My 10 year-old granddaughter loves nature and my 6 year-old grandson had recently studied owl pellets* in school... and I live to sew. So, I organized some supplies in an old muffin tin and began to add details to fabric owls that I had stitched on my sewing machine. Black button eyes and ivory-colored embroidery thread beaks for the barn owls. Yellow button eyes and black embroidery thread beaks for the great horned owls. Dark brown button eyes and yellow embroidery thread beaks for the barred owls. Oh, yes. I had done my research. Because my grandkids would surely know these things. *What are owl pellets? Owls lack teeth so large chunks of prey are swallowed. The meat is digested and the bones, feathers, and fur are regurgitated in the form of a pellet. By examining the bones, it is possible to determine what rodent the owl ate.
Tree branches were strewn about my floor as one owl after another began to perch upon them, clinging to twigs by their embroidery thread "talons," in preparation for their cross-country trek to their new home. Strung onto a piece of jute to form a garland, I suggested to my grandkids that they might want to cluster some of the owls into groups of two or three, then hang them across a window and add a tree branch for authenticity. (Enlarge for a closer view.)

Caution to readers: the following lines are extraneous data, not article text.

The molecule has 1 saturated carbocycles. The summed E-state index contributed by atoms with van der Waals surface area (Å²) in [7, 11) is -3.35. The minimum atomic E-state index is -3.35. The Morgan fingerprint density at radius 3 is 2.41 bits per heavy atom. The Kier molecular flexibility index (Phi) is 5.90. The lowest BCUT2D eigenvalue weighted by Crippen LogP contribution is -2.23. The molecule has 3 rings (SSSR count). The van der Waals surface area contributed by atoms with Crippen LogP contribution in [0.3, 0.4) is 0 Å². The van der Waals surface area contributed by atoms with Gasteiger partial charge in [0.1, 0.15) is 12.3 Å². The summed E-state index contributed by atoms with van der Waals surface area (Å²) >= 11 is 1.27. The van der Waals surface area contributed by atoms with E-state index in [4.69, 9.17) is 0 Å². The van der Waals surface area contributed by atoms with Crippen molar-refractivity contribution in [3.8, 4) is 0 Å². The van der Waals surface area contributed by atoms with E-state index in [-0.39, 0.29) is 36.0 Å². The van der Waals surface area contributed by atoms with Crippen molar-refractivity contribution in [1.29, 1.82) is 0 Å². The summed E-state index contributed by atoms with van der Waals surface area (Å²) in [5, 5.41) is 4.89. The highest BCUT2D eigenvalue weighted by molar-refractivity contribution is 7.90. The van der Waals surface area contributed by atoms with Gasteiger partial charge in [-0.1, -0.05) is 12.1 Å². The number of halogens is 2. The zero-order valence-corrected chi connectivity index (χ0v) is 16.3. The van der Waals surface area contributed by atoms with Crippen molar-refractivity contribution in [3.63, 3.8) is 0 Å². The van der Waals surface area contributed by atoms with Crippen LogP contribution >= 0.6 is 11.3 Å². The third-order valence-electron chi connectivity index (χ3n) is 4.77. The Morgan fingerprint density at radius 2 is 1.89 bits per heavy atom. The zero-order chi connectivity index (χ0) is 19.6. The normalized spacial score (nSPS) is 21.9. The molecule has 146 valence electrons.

My owls are an adapted, flattened version of plump ones created on the Moonstitches blog. You can find the plump owl instructions here and a variation of my flattened version here. Are you familiar with the book Flat Stanley? The story is about a boy whose bulletin board flattens him one night while he is sleeping. At first he is sad, but then he finds all sorts of things he is able to do because he is flat. One thing he can do is fit into an envelope and travel through the mail to visit friends in faraway places. When my granddaughter was in kindergarten, each student was instructed to send "Flat Stanley" to someone for a week's adventure then he was to be mailed back to the kindergarten class with a letter (and some optional photos) telling of his adventures. Because they are flat, these owls can be easily sent through the mail on an adventure just like Flat Stanley. If you receive an invitation from your child's or grandchild's class to take part in a Flat Stanley activity as I described, wouldn't it be fun to make some of these flat owls to incorporate into Flat Stanley's adventure at your house? What excitement it would generate with the kindergarten students when the envelope was opened to discover that not only had Flat Stanley returned from his adventure but a "parliament" (group) of owls had accompanied him!